I don't know that there are actual numbers available to answer your question accurately.
Some attorneys handle both the criminal aspects as well as the administrative, some have a separate attorney handle the administrative aspects, and some, like the public defender's office, do not address the administrative type matters.
You need to speak with each individual criminal defense office that you are considering and inquire specifically if they also handle administrative and licensing matters.
I hope that is of some help.
There are many possible and sound variations of inter-action between criminal defense attorneys and administrative law attorneys who specialize in defense of professional and occupational licenses. For example, my Firm's practice is more than half state licensing matters, primarily medical (including dentistry, pharmacy, and veterinary), legal, accounting, financial, and general contracting. But in about half of our cases, we act as consultants or sub-contractors to criminal defense attorneys who are representing state licensees charged with crimes that are expected to put the state professional license in jeopardy. What matters is not the specifics of the attorneys' relationship, but that there is a sound relationship with effective communications and that the relationship is created early in the criminal defense action. Much of administrative law (professional licensing law) is counter-intuitive and wholly alien to attorneys who are expert in criminal defense. Just by way of one highly conspicuous example, in licensing cases, the state's ("prosecution") first act in a hearing to revoke the professional license is to call as a witness against the licensee the licensee him/herself.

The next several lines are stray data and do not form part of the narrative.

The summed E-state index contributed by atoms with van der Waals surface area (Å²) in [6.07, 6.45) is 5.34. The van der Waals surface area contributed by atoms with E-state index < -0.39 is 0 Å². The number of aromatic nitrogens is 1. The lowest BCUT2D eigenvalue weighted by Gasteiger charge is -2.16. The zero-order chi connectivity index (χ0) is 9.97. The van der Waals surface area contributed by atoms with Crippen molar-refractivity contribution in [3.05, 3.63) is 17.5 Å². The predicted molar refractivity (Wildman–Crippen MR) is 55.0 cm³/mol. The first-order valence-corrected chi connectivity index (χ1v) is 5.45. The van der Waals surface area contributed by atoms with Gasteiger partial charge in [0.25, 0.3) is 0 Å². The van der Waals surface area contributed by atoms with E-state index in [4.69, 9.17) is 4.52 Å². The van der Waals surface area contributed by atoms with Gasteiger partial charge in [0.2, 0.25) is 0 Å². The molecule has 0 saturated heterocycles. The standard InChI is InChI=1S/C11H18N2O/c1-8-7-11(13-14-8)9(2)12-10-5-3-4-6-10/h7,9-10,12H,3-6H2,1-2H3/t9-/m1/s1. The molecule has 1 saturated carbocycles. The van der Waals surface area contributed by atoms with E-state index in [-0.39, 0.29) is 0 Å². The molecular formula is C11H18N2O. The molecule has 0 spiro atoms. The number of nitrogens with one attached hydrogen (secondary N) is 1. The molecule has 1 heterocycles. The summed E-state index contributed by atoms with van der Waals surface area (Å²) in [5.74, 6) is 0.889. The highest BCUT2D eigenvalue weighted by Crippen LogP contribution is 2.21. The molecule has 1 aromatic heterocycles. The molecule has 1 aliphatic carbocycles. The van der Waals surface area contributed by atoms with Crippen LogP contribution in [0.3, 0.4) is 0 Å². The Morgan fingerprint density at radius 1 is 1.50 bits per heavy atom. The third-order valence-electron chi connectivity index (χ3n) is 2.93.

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You would like to know how many criminal defense lawyers work with attorneys who specifically handle administrative law cases during their handling of the criminal case.
First, the attorney who handles any practice area should be sufficiently familiar with the legal and factual issues as well as ancillary points such as unintended consequences that have a substantial bearing on the direction his/her case may take. Far too often, a lawyer may be unwilling to associate with experts, whether in the field of law or the licensed specialty as this can increase the costs to a client who might be looking for the attorney who can be retained for the least amount of money.
For example, if an attorney is defending a pharmacist for a drug crime, he/she would be well advised to consult or associate with an administrative law attorney as well as a forensic pharmacist to properly advance his clients rights and defend the criminal case. The same principle applies whether the criminal defense client is a doctor, nurse, psychologist, real estate or insurance agent, general contractor &/or an individual with any one of the approximate 40 different professional licenses issued in California. The same applies to a client going to school or college at the present time or in the future with the goal to obtain a professional license since the arrest and/or conviction can be used by the State Agency or Board to block the issuance of a license.
Second, there are some lawyers who handle both criminal and administrative law cases. You would be well advised, however, to review the attorney profiles on www.avvo.com to decide who is the most qualified to provide legal representation. The benefit of AVVO is that past and current clients often provide reviews, and other attorneys may write endorsements that can be helpful to you and other prospective clients in selecting legal counsel.
This communication is not, nor is it intended to be legal advice. You should consult an attorney for individual advice regarding your own situation, and to determine what time deadlines apply to the case in question.